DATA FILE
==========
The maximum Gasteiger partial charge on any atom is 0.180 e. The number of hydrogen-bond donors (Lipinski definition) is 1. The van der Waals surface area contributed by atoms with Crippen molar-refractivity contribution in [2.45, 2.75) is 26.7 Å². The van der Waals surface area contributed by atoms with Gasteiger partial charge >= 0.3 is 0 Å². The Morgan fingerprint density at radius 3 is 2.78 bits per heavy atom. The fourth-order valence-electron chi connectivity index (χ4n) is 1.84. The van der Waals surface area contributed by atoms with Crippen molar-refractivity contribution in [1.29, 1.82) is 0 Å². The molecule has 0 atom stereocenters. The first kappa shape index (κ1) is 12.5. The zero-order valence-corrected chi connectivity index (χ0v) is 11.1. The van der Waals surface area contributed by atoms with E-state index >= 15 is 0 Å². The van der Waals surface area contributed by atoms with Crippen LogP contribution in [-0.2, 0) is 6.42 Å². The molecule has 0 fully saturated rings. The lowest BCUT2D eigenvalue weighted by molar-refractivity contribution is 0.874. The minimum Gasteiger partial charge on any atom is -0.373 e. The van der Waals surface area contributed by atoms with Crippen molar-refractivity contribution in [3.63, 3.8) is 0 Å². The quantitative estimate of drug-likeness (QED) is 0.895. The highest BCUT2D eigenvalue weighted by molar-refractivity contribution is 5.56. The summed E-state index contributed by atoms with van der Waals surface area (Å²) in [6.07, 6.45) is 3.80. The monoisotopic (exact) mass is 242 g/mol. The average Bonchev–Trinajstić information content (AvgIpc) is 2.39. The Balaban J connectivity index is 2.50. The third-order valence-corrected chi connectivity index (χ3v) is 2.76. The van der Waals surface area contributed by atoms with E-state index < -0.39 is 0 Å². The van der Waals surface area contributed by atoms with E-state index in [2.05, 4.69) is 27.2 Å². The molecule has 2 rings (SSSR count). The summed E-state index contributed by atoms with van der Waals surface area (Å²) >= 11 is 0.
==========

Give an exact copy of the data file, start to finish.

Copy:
The maximum Gasteiger partial charge on any atom is 0.180 e. The number of hydrogen-bond donors (Lipinski definition) is 1. The van der Waals surface area contributed by atoms with Crippen molar-refractivity contribution in [2.45, 2.75) is 26.7 Å². The van der Waals surface area contributed by atoms with Gasteiger partial charge >= 0.3 is 0 Å². The Morgan fingerprint density at radius 3 is 2.78 bits per heavy atom. The fourth-order valence-electron chi connectivity index (χ4n) is 1.84. The van der Waals surface area contributed by atoms with Crippen molar-refractivity contribution in [1.29, 1.82) is 0 Å². The molecule has 0 atom stereocenters. The first kappa shape index (κ1) is 12.5. The zero-order valence-corrected chi connectivity index (χ0v) is 11.1. The van der Waals surface area contributed by atoms with E-state index >= 15 is 0 Å². The van der Waals surface area contributed by atoms with Crippen LogP contribution in [-0.2, 0) is 6.42 Å². The molecule has 0 fully saturated rings. The lowest BCUT2D eigenvalue weighted by molar-refractivity contribution is 0.874. The minimum Gasteiger partial charge on any atom is -0.373 e. The van der Waals surface area contributed by atoms with Crippen molar-refractivity contribution in [3.63, 3.8) is 0 Å². The quantitative estimate of drug-likeness (QED) is 0.895. The highest BCUT2D eigenvalue weighted by molar-refractivity contribution is 5.56. The summed E-state index contributed by atoms with van der Waals surface area (Å²) in [6.07, 6.45) is 3.80. The monoisotopic (exact) mass is 242 g/mol. The average Bonchev–Trinajstić information content (AvgIpc) is 2.39. The Balaban J connectivity index is 2.50. The third-order valence-corrected chi connectivity index (χ3v) is 2.76. The van der Waals surface area contributed by atoms with E-state index < -0.39 is 0 Å². The van der Waals surface area contributed by atoms with E-state index in [2.05, 4.69) is 27.2 Å². The molecule has 2 rings (SSSR count). The summed E-state index contributed by atoms with van der Waals surface area (Å²) >= 11 is 0.